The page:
You are here
Home > News > New Zealand Police Reboot Illegal Cannabis Operation Search After Year of Inactivity

New Zealand Police Reboot Illegal Cannabis Operation Search After Year of Inactivity

New Zealand Police National Headquarters just brought back their cannabis eradication programme, which had been cancelled in January 2021. According to department was paying more than $700,000. annually for the helicopters and planes. This program has been in operation for about 20 years. This effort was funded once more by the department, who recently put aside $635,000. The program began in January 2022. Flight vehicles are used to search for large-scale illegal grows.

An initial briefing detailing the Police Department’s decision was published in December 2021. It was then only that it was released recently. Official Information Act of New Zealand. All information had been withheld up to now until it was approved by the police minister. The briefing states that even though the program was stopped in 12 districts last year it still had funding.

Six of 12 districts have now opted into Operation Emerald after the program was revived. “Running a nationally coordinated operation provides efficiencies in terms of negotiating a fixed-wing plane and helicopter contracts, deploying staff, provision of training for staff, and administration of the budget,” the briefing states.

One incident reported involved just three marijuana plants and not a large-scale cultivation operation. In early February, a police helicopter flew over one couple’s property to remove three cannabis plants. “It got closer and closer and then just zoomed in on this little hill about 80 metres from our house and sprayed three small cannabis plants that were in pots up on the hills,” the individual said. “We could see the pilot, he could see us, we waved to them, and he was just sitting there above the hills spraying the plants and then just buggered off.” The individual noted that he had recently received an operation to remove cancer, and invested in a $150 cannabis oil bottle to treat the pain, instead of the tramadol and codeine he was prescribed. He also has an autoimmune condition, so medical cannabis can help his wife sleep. He and his partner decided that it was easier and cheaper to cultivate their own marijuana plants for medicinal purposes.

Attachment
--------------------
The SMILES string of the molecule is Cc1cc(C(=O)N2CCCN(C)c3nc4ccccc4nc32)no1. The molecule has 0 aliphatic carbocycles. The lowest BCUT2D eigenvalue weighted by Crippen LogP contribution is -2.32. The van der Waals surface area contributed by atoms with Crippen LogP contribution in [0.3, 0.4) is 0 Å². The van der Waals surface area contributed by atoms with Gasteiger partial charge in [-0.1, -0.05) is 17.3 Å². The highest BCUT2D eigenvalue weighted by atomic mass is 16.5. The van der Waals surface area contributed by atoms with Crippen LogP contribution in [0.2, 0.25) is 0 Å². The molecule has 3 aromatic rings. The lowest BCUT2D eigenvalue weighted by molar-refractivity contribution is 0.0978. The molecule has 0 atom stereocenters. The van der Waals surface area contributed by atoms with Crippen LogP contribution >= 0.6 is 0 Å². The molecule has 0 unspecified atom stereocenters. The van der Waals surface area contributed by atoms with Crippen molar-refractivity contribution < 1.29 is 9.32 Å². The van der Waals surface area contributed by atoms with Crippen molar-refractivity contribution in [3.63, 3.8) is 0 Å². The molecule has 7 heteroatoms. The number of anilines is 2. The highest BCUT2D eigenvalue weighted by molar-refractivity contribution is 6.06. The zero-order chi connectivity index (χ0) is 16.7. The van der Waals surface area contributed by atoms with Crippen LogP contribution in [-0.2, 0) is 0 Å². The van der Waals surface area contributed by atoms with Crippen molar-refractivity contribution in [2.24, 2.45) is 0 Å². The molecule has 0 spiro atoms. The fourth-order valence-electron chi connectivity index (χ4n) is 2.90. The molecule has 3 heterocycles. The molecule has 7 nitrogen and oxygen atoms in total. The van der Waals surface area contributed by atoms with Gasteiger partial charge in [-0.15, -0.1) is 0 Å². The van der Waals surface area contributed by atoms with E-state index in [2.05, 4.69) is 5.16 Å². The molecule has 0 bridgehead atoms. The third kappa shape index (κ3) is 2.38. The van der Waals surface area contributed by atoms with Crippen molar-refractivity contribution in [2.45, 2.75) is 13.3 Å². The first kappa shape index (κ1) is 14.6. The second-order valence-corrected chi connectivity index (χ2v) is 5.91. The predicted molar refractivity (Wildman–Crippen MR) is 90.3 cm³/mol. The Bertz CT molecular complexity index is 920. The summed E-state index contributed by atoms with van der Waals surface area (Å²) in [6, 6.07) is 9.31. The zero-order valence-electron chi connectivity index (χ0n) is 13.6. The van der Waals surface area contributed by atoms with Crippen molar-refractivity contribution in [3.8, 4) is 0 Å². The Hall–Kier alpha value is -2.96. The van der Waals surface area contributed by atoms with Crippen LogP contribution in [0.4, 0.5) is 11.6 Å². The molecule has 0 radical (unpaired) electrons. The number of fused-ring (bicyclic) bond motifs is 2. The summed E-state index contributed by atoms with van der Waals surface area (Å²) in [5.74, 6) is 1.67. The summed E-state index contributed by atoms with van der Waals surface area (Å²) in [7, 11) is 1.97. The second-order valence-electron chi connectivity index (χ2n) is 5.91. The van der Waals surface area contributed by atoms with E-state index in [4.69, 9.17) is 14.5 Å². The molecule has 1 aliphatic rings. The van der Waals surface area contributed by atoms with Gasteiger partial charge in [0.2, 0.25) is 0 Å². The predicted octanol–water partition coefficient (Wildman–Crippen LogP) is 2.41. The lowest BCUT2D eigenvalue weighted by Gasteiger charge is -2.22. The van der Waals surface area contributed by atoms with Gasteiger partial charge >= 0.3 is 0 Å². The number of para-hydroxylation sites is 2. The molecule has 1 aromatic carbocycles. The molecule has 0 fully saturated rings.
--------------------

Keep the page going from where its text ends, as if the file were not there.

“The spraying of our plants seems like overkill, we would’ve been happy if someone had knocked on our door and said ‘hey we’ve had a complaint’ or something … we would’ve destroyed them if they asked us to,” he continued. “We’re just a mother and father … good community jobs, we work in the community, we help the community with sports, we’re both in community groups and are working for non-profit organizations. We don’t understand why we got targeted in a distressing manner.”

Chlöe Swarbrick, a Green Party MP and previous advocate of cannabis legalization, criticized how the plant eradication was handled. “This situation underlines yet again how these police chopper operations are not only a waste of time and money but literally cutting off some people’s medicinal cannabis supplies,” she said. “New Zealanders going about their business harming nobody have had a police chopper drop into their family dinner simply because parliament continues to prefer and enable people to get legally fully blackout drunk with all the social harms that come with that instead of moderately using an evidentially less-harmful substance that 80 percent of us will already have used by the time that we’re out of our teens.”

Operation Emerald’s main focus is on large-scale New Zealand grow operations. However, a spokesperson said that smaller plants and cultivators are often targeted. “However, as this work is often conducted in remote or rural areas, and from the air, smaller cannabis plots can naturally be sprayed during the discovery phase of flying operations,” the spokesperson said.